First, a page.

"Planning in our society ... is in essence the attempt to inject a radical technology into a conservative and highly inegalitarian economy. The impact of [town] planning on this society is rather like that of the [state] educational system on the same society: is least onerous and most advantageous to those who are already well off or powerful, and it is most onerous and least advantageous to those who are relatively powerless or relatively poor. Planning is, in its effect, a highly regressive form of indirect taxation." 
        ~ John Gower Davies, from his 1972 book The Evangelistic Bureaucrat .

Tuesday, 6 November 2018

Most Socialists Can't Even Define Their Own Ideology



Claims that "socialism is freedom" sound bizarre. That's because they are, explains Daniel Mitchell in this guest post.

I’ve written many times about socialism, often a frustrating task because people's definition is often so slippery.
A new generation is increasingly under the illusion that socialism is simply "big government with lots of handouts financed by class-warfare taxation." Since that’s the common perception however, is that the definition we should use?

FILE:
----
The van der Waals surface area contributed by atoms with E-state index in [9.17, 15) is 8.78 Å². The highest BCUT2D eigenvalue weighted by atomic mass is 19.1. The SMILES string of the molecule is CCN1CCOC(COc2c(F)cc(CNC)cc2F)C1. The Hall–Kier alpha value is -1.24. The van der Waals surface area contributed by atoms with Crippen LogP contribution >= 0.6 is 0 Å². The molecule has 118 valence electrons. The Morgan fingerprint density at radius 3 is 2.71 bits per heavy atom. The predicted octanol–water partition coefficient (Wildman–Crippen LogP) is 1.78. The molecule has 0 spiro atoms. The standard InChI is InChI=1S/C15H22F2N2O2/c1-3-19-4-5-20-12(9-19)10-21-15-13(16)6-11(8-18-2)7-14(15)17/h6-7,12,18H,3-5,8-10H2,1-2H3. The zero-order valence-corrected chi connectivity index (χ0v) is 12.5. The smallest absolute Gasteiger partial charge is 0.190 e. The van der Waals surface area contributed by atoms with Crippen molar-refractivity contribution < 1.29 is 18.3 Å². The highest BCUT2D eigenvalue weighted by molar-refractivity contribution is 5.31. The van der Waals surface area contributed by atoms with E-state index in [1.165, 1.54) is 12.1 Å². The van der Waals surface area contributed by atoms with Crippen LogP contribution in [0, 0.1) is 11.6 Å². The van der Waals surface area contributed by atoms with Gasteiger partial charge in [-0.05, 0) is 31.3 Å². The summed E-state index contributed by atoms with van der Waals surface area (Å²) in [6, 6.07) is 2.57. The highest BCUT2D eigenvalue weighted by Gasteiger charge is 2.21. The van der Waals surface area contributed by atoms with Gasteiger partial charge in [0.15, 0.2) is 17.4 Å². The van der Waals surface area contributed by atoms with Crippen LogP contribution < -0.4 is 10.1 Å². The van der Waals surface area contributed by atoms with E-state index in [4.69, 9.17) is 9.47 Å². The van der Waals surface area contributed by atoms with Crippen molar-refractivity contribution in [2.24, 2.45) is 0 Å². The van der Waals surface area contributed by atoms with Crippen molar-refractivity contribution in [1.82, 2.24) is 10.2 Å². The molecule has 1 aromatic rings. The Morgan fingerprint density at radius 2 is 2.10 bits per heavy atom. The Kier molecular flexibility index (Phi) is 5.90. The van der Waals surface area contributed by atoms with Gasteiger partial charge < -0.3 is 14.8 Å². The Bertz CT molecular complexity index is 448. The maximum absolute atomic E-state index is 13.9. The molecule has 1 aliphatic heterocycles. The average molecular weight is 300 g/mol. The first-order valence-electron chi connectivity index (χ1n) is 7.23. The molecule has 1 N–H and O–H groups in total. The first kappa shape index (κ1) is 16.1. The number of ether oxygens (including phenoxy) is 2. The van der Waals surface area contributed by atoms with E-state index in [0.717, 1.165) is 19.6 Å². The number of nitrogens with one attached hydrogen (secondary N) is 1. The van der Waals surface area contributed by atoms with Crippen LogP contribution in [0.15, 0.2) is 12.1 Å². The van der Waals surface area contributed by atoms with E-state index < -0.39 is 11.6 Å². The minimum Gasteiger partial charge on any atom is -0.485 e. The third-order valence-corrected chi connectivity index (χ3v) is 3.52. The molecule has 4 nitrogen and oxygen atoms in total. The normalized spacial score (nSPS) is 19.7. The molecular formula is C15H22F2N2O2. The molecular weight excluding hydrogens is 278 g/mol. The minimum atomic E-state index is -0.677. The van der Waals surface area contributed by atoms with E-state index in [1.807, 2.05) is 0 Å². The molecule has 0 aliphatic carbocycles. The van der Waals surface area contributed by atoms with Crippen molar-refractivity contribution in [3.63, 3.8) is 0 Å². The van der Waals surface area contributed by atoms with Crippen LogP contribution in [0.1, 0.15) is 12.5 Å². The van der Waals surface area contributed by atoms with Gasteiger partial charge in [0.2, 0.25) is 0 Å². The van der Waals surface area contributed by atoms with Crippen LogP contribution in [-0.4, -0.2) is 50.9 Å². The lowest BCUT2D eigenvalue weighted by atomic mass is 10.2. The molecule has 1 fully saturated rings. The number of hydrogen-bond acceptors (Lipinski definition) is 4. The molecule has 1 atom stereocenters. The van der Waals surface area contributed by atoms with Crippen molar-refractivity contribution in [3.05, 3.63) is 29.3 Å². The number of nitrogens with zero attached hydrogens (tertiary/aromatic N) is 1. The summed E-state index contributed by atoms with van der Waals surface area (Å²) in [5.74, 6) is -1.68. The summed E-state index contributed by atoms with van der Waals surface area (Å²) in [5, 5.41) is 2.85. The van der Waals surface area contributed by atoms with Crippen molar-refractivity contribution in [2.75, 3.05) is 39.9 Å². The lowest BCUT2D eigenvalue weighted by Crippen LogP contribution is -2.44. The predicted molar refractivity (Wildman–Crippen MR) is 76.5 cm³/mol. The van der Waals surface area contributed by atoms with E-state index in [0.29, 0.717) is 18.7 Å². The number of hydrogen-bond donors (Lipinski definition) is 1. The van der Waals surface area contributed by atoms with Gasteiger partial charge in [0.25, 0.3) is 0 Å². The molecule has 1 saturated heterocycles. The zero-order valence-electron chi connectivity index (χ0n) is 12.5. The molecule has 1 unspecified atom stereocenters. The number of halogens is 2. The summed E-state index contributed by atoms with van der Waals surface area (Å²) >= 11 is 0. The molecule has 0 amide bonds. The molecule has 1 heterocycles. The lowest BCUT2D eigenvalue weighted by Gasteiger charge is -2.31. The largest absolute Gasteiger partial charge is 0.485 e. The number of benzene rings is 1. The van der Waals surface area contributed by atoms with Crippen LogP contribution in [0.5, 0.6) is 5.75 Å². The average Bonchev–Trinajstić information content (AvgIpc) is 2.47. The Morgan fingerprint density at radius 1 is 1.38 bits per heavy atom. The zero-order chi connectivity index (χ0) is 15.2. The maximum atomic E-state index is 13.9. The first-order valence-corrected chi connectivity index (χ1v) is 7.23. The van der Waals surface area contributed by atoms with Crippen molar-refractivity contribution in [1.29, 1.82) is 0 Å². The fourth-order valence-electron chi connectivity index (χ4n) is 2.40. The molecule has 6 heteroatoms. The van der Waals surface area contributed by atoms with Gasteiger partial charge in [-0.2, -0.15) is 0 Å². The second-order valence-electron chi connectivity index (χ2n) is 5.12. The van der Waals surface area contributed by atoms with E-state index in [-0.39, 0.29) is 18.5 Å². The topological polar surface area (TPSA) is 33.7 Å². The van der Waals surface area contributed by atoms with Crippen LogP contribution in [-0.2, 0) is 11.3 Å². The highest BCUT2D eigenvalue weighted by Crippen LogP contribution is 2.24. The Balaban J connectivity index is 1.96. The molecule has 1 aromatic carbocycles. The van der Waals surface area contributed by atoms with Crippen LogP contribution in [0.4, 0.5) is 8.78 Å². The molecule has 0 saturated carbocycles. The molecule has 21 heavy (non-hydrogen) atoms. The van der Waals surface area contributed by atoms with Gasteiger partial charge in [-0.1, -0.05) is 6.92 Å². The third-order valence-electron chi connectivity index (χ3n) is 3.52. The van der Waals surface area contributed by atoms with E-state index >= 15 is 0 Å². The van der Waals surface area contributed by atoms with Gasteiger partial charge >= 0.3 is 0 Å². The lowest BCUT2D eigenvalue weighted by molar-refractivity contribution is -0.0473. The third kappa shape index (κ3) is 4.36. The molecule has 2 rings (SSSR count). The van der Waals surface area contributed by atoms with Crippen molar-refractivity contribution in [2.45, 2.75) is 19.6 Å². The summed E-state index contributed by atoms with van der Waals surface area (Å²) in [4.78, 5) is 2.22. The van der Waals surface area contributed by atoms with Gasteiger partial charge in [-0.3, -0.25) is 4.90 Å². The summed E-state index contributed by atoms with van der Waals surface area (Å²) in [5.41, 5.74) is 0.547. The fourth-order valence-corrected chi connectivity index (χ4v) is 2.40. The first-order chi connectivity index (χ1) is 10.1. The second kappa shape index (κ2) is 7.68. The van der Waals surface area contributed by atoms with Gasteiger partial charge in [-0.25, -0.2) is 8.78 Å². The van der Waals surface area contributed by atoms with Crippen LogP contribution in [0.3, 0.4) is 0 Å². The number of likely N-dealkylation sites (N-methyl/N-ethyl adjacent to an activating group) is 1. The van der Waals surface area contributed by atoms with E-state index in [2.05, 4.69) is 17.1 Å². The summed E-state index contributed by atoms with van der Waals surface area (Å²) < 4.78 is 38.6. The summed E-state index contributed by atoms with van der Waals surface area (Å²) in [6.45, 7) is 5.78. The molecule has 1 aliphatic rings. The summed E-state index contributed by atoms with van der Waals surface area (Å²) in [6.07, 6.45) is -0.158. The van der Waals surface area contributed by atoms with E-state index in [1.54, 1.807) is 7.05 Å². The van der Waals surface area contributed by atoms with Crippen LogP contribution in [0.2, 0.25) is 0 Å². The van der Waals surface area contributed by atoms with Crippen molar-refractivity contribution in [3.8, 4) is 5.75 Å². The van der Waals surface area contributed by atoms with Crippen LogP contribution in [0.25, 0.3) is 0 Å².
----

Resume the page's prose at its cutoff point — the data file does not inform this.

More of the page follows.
The technical definition of socialism is government ownership of the means of production. This requires central planning, price controls, and other forms of force and intervention. So, at the risk of being pedantic, is that how the term should be defined?
As an economist, I prefer the latter approach, which is why for example I’ve pushed back (though not necessarily in a favourable way) against those who called Obama a socialist.

A few years ago, I tried to reconcile this definitional conflict by creating a diagram to show that there are several strains of socialism (or statism, leftism, progressivism, or whatever you want to call it).


I also created a 2×2 matrix to show how various nations should be characterised when measuring redistribution and intervention.
The Problem is That Even Socialists Don't Know What Socialism Is

If you think I’m somehow being unfair, check out this recent column in the New York Times. Even an advocate for socialism has a hard time saying what it is: